A human-to-human transplantation of cells, tissues or organs.

General Information:
These transplants have become increasingly successful with advances in immunosuppressive/anti-rejection drugs and surgical techniques, but the demand for transplantations exceeds the supply of human organs.
Organs cannot be harvested from everyone in every case. The person must still be alive, but be brain dead in order to donate organs. They must also have healthy organs and cannot have HIV or AIDS. Their next of kin must also agree to the organ transplantation.
Some tissues, which do not need as much blood circulation, can be harvested from cadavers. This is called cadaveric transplantation.

Tissues That Can Be Donated:
  • corneas from eyes
  • heart valves
  • bones
  • skin
  • islet cells from the pancreas
  • bone marrow (living donor)

  • Organs That Can Be Transplanted:
  • heart
  • liver
  • kidneys
  • lungs
  • bowel
  • stomach
  • pancreas

  • Other Transplantables:
  • hand
  • blood (blood transfusion)

  • Who Gets Transplants?
    Transplants are given to patients who's organ or tissue is permanently damaged and no longer functions, or who's organs are deteriorating and loosing function.
    People of all ages are considered for transplants, but elderly patients with other chronic problems are unlikely candidates unless they are the only one with correct blood type, etc.
    Sick children are often considered first for transplantations since they often have healthy bodies. The only problem being that the organs is too big. Non smokers and non drinks are also high on the list as they are less likely to damage transplanted organs, and have higher survival rates.
    People with diseases such as Hepatitis may receive organs, but usually from donors who had the same condition. Those with HIV and AIDS never receive organs as performing a surgery on them is considered dangerous, and since they are chronically ill they are the least likely to benefit from the transplant.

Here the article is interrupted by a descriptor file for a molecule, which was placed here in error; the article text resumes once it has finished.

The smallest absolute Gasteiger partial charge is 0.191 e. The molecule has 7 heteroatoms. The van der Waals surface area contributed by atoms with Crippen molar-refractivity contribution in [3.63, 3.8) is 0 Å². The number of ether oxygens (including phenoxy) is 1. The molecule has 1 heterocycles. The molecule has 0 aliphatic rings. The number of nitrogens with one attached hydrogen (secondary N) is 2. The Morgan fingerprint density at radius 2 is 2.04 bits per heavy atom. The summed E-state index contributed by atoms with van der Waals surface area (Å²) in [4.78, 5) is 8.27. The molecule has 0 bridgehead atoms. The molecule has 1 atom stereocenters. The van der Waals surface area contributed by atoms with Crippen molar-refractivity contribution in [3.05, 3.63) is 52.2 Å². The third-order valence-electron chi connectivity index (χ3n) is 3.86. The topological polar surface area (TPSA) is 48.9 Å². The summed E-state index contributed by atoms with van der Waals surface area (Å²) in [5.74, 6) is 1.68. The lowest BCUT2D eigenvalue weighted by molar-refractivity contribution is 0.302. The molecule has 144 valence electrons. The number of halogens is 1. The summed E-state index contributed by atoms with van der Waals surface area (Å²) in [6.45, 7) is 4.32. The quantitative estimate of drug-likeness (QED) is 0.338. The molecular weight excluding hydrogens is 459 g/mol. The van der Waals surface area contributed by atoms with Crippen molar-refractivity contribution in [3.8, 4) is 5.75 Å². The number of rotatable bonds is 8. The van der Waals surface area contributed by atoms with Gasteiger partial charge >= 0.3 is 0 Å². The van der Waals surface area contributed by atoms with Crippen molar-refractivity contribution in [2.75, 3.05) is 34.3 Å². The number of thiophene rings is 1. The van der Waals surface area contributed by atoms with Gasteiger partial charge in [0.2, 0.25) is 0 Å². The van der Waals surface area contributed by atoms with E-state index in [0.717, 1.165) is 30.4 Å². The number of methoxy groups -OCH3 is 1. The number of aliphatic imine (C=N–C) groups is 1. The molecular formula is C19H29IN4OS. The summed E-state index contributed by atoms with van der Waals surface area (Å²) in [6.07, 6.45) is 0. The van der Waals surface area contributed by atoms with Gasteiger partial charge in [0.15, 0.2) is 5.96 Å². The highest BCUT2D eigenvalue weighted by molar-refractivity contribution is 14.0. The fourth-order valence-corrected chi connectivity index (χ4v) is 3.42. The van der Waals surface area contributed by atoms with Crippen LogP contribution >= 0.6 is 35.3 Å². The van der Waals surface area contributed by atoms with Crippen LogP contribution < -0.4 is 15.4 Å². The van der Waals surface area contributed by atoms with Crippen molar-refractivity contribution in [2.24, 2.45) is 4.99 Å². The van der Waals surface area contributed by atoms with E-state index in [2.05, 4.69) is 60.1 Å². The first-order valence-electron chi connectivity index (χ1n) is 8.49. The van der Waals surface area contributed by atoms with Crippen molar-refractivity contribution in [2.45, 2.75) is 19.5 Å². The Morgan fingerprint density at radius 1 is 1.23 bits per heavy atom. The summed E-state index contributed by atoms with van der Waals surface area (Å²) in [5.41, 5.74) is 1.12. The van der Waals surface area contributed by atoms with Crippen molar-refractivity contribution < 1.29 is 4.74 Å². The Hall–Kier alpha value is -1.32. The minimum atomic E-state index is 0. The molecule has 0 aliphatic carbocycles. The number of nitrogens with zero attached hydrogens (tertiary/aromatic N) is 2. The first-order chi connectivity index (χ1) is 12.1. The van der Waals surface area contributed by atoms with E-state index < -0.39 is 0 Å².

Middle aged (40-65) people make up the largest group receiving transplants.

    These misconceptions stem mostly from lack of education. Many people don't believe that brain death is death, because they can see their loved one breathing. In many areas people have the belief that if they sign their organ donor's card that the hospital won't try to save them and will instead let them die so they can take their organs. The Truth:
    Brain death is the end. There is no recovery from brain death, and the body soon follows. It is a struggle for doctors to keep a brain dead patient alive, as their blood pressure, heart beat and other vitals become erratic.
    Signing your donor card does not mean any doctor will take less time or effort in caring for you. In fact your donor card is not enough for the hospital to take organs, they must also have consent from the next of kin. This is why it is important to talk to your family about your wishes.

    Solutions to Organ Shortage:
    Xenotransplantation -- animal-to-human
    Living donor -- people can donate parts of their liver, bowel or lung, one kidney, or bone marrow.

    Wearing a green ribbon shows support for organ donation and transplantation.

    Reference: http://www.lhsc.on.ca/transplant/

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